Arguably the most respectable quality to have at work would be honesty. Know where your weaknesses lie. Either figure out a way to address them, or ask for help. When I started at my job, I’m sure I annoyed the crap out of my managers, but I learned to do my work well and was able to help improve some of our processes in the long run. But I couldn’t start working on something without knowing how it was done before me.
When working with a client - if they are asking for an impossible deadline: tell them. Don’t make false promises that will anger your client and make you resent the project in the long run. If the client wants to know why something will take a long time, explain it to them. The clients that understand and respect your honesty and time are the ones you’ll love working with in the end.
The most commonly used and completely useless phrase you’ll hear when you start working after graduation is: Charge what you’re worth.
Greaaat. Awesome. Can someone help me figure out how to equate my worth to dollars? Ok? Thanks.
Fresh out of school, you’ll more often than not feel like you don’t have much of a foot to stand on for charging what others in your field are. But remind yourself of this: you should be getting paid for the work you do.
People don’t seem to understand that they aren’t just paying you for your level of effort. They’re paying for your expertise, your talent, your work, the ownership of said work, and your time. Many people debate whether an hourly rateis better than a fixed and vice versa. Personally, I think it depends on the project, client, and time available. In the end, you have to discover your process by experience.
You’re not always going to be the best in your field and in fact - I hope you never feel that you are. "I bet if you all had it all figured out, then you’d never get out of bed" sings the wise Jason Mraz. And just like he says, once you’re the “best” at something, that’s it. You’ve finished. There’s nowhere else for you to go. That’s not to say you shouldn’t always try to be the best. The trying is definitely where it’s at.
The best thing you can do to up your value is learning. Don’t ever stop learning. Take classes if you can. Go to meet ups and network with people dealing with the same hurdles as you. Read and follow blogs of professional peers or successful entrepreneurs and bloggers. Ask questions - of teachers, on twitter, your friends, your barista - whoever!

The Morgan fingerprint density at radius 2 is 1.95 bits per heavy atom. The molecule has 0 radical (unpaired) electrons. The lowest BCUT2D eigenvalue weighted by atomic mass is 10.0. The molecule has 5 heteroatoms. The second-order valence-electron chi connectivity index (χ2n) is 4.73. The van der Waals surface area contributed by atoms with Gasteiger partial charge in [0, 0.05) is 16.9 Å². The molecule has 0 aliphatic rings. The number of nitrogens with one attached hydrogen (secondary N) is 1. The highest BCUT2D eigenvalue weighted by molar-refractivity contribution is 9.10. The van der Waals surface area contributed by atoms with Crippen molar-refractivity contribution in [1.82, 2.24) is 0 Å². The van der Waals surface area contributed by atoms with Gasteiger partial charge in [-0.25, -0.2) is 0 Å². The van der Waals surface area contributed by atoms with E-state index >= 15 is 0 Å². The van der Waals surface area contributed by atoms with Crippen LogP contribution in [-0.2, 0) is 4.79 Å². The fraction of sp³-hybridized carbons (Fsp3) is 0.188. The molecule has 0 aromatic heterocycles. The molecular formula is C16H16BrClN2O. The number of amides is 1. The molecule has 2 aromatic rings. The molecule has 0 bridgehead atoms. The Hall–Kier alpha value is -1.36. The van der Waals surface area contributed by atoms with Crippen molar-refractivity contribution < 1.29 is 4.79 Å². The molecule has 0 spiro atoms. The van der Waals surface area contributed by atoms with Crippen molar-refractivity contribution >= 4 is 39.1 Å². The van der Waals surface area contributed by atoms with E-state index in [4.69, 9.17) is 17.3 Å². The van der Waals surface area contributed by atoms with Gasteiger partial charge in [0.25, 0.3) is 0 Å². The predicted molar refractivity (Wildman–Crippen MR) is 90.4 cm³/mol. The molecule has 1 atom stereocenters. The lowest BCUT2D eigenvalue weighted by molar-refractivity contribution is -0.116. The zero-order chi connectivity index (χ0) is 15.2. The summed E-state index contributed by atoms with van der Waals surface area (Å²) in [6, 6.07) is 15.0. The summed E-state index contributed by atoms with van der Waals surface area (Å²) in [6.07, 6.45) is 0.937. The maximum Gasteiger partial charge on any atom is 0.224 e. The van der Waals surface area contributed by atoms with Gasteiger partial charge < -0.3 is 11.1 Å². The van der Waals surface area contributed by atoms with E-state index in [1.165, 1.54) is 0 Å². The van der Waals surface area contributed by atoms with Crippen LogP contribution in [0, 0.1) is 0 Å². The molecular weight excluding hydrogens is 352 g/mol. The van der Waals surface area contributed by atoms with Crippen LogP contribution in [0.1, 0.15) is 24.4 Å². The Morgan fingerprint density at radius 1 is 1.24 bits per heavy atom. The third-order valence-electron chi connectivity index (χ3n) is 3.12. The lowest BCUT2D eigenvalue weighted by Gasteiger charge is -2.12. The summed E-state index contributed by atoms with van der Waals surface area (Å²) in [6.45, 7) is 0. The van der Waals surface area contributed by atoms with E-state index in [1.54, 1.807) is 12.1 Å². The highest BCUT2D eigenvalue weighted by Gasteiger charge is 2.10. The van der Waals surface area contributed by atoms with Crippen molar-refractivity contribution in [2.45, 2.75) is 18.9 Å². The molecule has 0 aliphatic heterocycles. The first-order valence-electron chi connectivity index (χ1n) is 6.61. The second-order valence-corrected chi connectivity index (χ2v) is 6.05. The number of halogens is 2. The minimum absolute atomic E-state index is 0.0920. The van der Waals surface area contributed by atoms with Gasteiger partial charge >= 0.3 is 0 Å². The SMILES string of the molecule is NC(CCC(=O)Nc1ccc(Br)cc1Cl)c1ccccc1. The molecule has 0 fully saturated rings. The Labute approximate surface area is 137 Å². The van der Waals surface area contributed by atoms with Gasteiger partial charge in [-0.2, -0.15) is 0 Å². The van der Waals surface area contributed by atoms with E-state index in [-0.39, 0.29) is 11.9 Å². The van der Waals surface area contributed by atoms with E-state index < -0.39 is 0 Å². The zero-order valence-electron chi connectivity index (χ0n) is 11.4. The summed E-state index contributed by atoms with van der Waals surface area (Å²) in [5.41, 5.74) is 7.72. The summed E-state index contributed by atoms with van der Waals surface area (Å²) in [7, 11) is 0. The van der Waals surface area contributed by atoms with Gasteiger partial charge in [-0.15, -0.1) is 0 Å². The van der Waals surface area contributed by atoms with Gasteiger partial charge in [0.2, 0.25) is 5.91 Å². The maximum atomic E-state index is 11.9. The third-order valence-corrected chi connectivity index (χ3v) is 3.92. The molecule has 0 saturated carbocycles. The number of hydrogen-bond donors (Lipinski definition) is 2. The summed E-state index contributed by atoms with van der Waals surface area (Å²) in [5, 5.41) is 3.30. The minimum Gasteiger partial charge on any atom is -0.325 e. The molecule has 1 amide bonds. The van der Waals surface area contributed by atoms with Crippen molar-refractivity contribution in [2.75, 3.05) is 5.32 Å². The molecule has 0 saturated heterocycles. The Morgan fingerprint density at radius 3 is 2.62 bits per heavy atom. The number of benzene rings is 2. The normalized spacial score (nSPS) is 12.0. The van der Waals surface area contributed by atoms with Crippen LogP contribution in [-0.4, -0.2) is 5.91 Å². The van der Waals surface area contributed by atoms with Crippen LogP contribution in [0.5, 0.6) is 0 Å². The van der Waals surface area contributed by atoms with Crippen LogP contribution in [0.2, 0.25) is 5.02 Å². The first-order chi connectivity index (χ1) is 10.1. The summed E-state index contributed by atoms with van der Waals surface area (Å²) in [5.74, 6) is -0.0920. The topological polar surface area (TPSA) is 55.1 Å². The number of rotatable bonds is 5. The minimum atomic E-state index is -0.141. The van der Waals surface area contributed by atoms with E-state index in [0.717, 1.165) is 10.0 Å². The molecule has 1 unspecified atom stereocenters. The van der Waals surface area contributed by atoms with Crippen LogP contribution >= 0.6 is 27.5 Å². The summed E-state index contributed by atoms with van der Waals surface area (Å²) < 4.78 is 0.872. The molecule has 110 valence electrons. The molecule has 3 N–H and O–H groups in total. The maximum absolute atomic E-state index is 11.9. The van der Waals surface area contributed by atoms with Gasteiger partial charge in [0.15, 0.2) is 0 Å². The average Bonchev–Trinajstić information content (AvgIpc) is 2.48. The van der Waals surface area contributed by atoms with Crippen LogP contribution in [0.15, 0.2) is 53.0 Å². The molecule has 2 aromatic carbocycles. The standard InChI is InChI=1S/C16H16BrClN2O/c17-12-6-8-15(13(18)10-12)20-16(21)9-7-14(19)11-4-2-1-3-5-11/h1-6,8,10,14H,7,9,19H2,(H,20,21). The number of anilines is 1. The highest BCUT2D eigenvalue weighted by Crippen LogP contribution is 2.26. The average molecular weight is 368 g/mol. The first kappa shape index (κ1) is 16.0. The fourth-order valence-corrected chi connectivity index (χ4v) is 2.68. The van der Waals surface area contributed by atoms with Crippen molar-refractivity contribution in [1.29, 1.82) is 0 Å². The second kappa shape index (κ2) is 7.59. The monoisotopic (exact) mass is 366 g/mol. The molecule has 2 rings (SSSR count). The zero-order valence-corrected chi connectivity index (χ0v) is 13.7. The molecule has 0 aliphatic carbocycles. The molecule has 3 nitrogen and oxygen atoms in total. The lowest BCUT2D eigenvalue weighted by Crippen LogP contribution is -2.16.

In addition to all that, reflect on your progress thus far. At the end of every project you complete - for a client or a friend - write a case study. Describe the process and the project. What worked with your process? What can you improve for next time? What surprised you? What motivated you? This isn’t just a great practice for you - it’s also a great way to communicate your workflow to potential clients and also inform them as to how a project would progress.
So, what’s the difference?
In the end, your experiences will be your guide. But you should know that you are not alone. Don’t think you have to reinvent the wheel. We’ve all been there and many professionals out there are happy to answer any questions you may ask. You just have to ask.
On Saturday, May 10th, approximately 400 people showed up to support Canine Partners for Life and to dance the night away. The party got underway with a reception on the expansive terrace of Heartwood Farm in Newtown Square.
Then the action moved inside to a beautifully appointed tent that looked like something out of a movie set. Inside the
music rocked, as the auctions benefiting CPL got underway. Service dogs and CPL puppies mingled with the crowd (some of them even made it onto the dance floor with their human partners). It was a lot of fun and a huge success. Thanks to Esther and Paul Gansky who offered Heartwood as a site for the event and to everyone who came out to support CPL’s efforts. Photos by Katharine Friedgen and Hannah Close.
Alli Blum, founder of Hooley and FaireGood, is the next artist on the docket to be featured on My Friends Make Art. Working on the photographs from the portrait session with her has me so excited I had to share a sneak peak. :)